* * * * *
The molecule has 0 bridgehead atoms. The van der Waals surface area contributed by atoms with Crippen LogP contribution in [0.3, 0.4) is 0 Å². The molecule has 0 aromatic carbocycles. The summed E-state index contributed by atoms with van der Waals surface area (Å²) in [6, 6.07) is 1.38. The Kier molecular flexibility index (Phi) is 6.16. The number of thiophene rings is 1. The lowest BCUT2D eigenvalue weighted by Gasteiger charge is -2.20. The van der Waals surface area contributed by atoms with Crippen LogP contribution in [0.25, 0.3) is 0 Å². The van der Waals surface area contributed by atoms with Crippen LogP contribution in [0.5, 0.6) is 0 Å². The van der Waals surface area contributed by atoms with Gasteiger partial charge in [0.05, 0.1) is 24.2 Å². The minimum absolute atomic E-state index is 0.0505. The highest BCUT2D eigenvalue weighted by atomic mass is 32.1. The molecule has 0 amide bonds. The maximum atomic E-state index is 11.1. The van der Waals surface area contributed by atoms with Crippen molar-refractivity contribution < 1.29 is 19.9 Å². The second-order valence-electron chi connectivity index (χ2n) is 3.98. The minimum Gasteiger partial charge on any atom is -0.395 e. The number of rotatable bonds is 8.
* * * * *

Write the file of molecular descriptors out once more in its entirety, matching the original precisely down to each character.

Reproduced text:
The molecule has 0 bridgehead atoms. The van der Waals surface area contributed by atoms with Crippen LogP contribution in [0.3, 0.4) is 0 Å². The molecule has 0 aromatic carbocycles. The summed E-state index contributed by atoms with van der Waals surface area (Å²) in [6, 6.07) is 1.38. The Kier molecular flexibility index (Phi) is 6.16. The number of thiophene rings is 1. The lowest BCUT2D eigenvalue weighted by Gasteiger charge is -2.20. The van der Waals surface area contributed by atoms with Crippen LogP contribution in [0.25, 0.3) is 0 Å². The van der Waals surface area contributed by atoms with Crippen LogP contribution in [0.5, 0.6) is 0 Å². The van der Waals surface area contributed by atoms with Gasteiger partial charge in [0.05, 0.1) is 24.2 Å². The minimum absolute atomic E-state index is 0.0505. The highest BCUT2D eigenvalue weighted by atomic mass is 32.1. The molecule has 0 amide bonds. The maximum atomic E-state index is 11.1. The van der Waals surface area contributed by atoms with Crippen molar-refractivity contribution < 1.29 is 19.9 Å². The second-order valence-electron chi connectivity index (χ2n) is 3.98. The minimum Gasteiger partial charge on any atom is -0.395 e. The number of rotatable bonds is 8.